• The body of Louis S. Scarborough Jr. can be viewed on Sat.,Aug. 17th, 2013 at 9:00 am at:
    660 MONROE ST.
    BROOKLYN, NY 11221 718-453-2316

    The funeral will follow the viewing at 10:00 am
    If you are unable to attened, please send your condolences to:
    660 MONROE ST
    BROOKLYN, NY 11221

    Thank you,
    Cecil Scarborough

  • Reading these wonderful comments had me as much in tears as the original news of Lou’s death. Having just gotten released from the hospital I hope to have the strength to go to Lou’s service on Saturday. I’ll sure do my damnedest to be there. Thank you to both Tom Sito and you, Jerry, for keeping the information alive about Lou’s last days.

    I’m so sad,

  • Lou had an abundance of talent and trod gently on this earth. He will be missed.

  • Holy cow! I became very good friends with Louis when he was living up here in Seattle and we kept in touch when he moved back down South. He was one of my dearest friends. I spoke with him earlier this summer and he never let on that he was ill. I’m in shock as I just found out tonight about his death. He was a great guy, always encouraging of my artwork and never an unkind or nasty word that I could recall. Never bitter or vicious. His was a great talent lost to the world. I was always pushing him to publish his own comic book and share his wonderful talent with others. I don’t know if I can find my photos of him as a lot of them are buried in my storage unit, but I do have one that I keep on my dresser of when he had Thanksgiving dinner with my family one year. I recall beautiful pencil drawings that he did of Merry-Go-Round horses and a female character, created for a comic book that was never completed. I cannot believe that I will no longer see my beloved friend in this lifetime. My prayers will go out to his family.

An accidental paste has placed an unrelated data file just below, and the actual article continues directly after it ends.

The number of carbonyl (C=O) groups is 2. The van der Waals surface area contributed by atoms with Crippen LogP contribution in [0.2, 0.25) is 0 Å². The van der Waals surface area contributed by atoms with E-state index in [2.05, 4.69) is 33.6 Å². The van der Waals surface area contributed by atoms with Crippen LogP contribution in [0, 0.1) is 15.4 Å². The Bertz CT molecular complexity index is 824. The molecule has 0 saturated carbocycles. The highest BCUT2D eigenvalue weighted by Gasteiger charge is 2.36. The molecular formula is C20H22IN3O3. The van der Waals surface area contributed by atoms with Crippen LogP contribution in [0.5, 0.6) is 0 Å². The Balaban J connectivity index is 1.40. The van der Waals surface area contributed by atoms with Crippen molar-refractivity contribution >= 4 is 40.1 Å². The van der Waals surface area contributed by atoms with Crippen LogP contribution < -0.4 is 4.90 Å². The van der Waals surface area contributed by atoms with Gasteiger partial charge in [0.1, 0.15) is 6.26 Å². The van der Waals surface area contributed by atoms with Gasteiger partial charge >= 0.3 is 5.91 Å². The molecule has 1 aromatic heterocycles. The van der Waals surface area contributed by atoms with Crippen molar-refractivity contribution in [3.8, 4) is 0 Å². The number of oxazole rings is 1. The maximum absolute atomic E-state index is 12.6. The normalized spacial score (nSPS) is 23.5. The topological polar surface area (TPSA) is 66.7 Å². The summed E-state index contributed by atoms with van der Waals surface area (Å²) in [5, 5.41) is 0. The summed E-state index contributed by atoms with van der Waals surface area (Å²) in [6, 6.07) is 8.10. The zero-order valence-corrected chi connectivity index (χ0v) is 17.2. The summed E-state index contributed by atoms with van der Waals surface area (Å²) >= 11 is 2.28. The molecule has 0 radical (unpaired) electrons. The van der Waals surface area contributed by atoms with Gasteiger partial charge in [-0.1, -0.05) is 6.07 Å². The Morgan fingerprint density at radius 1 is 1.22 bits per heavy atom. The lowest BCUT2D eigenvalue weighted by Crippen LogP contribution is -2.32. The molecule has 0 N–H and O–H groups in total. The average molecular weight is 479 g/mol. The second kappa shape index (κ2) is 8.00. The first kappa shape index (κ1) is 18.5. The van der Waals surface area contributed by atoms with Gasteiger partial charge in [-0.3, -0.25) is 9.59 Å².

• I just got the news and was so sad to hear of Lou’s passing.
    I worked with Lou on The Danger Rangers. I feel privileged to have worked with him and to have benefited from his incredible talent.
    God bless you Lou and God bless his family.

  • I was so sorry to hear of Louis’ passing. I worked with Louis on The Danger Rangers and instantly recognized his unique talent. He was one of a kind. I’m blessed to have worked with him. He will be missed.
    My prayers for his family and loved ones.

  • I was so sorry to hear Louis passing away. I work with him on Danger Ranger. I know h is very talent. It is always sad to see one of our talent member pass away .